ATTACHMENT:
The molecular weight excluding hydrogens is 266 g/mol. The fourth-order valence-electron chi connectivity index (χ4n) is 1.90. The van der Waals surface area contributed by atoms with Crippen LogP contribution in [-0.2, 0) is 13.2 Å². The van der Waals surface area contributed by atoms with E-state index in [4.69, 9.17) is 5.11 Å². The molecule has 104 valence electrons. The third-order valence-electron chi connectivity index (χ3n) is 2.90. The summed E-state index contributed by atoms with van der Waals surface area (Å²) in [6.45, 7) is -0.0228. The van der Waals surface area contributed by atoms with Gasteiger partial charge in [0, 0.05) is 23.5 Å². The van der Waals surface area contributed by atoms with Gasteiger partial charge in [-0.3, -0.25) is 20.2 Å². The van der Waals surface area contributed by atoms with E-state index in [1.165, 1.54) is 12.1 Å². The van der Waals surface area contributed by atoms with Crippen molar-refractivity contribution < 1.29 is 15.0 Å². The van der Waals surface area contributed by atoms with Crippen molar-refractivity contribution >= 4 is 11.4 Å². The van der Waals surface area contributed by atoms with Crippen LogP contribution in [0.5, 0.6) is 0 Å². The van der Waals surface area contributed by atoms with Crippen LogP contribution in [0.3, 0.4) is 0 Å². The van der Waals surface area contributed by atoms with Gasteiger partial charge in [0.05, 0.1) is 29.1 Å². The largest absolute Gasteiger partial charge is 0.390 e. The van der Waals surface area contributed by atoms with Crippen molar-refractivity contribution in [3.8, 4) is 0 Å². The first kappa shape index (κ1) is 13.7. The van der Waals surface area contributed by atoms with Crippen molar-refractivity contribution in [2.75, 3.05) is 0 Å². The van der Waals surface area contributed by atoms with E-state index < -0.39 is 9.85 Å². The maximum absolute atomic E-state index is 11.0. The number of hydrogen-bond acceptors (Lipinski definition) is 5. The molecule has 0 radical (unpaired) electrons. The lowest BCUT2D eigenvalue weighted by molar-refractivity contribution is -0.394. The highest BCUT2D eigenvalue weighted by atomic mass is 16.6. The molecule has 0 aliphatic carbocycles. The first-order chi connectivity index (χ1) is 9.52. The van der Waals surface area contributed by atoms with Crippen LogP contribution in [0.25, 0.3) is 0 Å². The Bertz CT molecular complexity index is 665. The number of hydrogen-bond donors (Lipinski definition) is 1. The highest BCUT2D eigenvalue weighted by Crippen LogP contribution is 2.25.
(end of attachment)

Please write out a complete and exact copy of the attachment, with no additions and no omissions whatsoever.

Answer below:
The molecular weight excluding hydrogens is 266 g/mol. The fourth-order valence-electron chi connectivity index (χ4n) is 1.90. The van der Waals surface area contributed by atoms with Crippen LogP contribution in [-0.2, 0) is 13.2 Å². The van der Waals surface area contributed by atoms with E-state index in [4.69, 9.17) is 5.11 Å². The molecule has 104 valence electrons. The third-order valence-electron chi connectivity index (χ3n) is 2.90. The summed E-state index contributed by atoms with van der Waals surface area (Å²) in [6.45, 7) is -0.0228. The van der Waals surface area contributed by atoms with Gasteiger partial charge in [0, 0.05) is 23.5 Å². The van der Waals surface area contributed by atoms with Gasteiger partial charge in [-0.3, -0.25) is 20.2 Å². The van der Waals surface area contributed by atoms with E-state index in [1.165, 1.54) is 12.1 Å². The van der Waals surface area contributed by atoms with Crippen molar-refractivity contribution < 1.29 is 15.0 Å². The van der Waals surface area contributed by atoms with Crippen molar-refractivity contribution >= 4 is 11.4 Å². The van der Waals surface area contributed by atoms with Crippen LogP contribution in [0.5, 0.6) is 0 Å². The van der Waals surface area contributed by atoms with Crippen LogP contribution in [0.3, 0.4) is 0 Å². The van der Waals surface area contributed by atoms with Gasteiger partial charge in [0.05, 0.1) is 29.1 Å². The largest absolute Gasteiger partial charge is 0.390 e. The van der Waals surface area contributed by atoms with Crippen molar-refractivity contribution in [3.8, 4) is 0 Å². The first kappa shape index (κ1) is 13.7. The van der Waals surface area contributed by atoms with Crippen molar-refractivity contribution in [2.75, 3.05) is 0 Å². The van der Waals surface area contributed by atoms with E-state index < -0.39 is 9.85 Å². The maximum absolute atomic E-state index is 11.0. The number of hydrogen-bond acceptors (Lipinski definition) is 5. The molecule has 0 radical (unpaired) electrons. The lowest BCUT2D eigenvalue weighted by molar-refractivity contribution is -0.394. The highest BCUT2D eigenvalue weighted by atomic mass is 16.6. The molecule has 0 aliphatic carbocycles. The first-order chi connectivity index (χ1) is 9.52. The van der Waals surface area contributed by atoms with Crippen LogP contribution in [0.25, 0.3) is 0 Å². The Bertz CT molecular complexity index is 665. The number of hydrogen-bond donors (Lipinski definition) is 1. The highest BCUT2D eigenvalue weighted by Crippen LogP contribution is 2.25.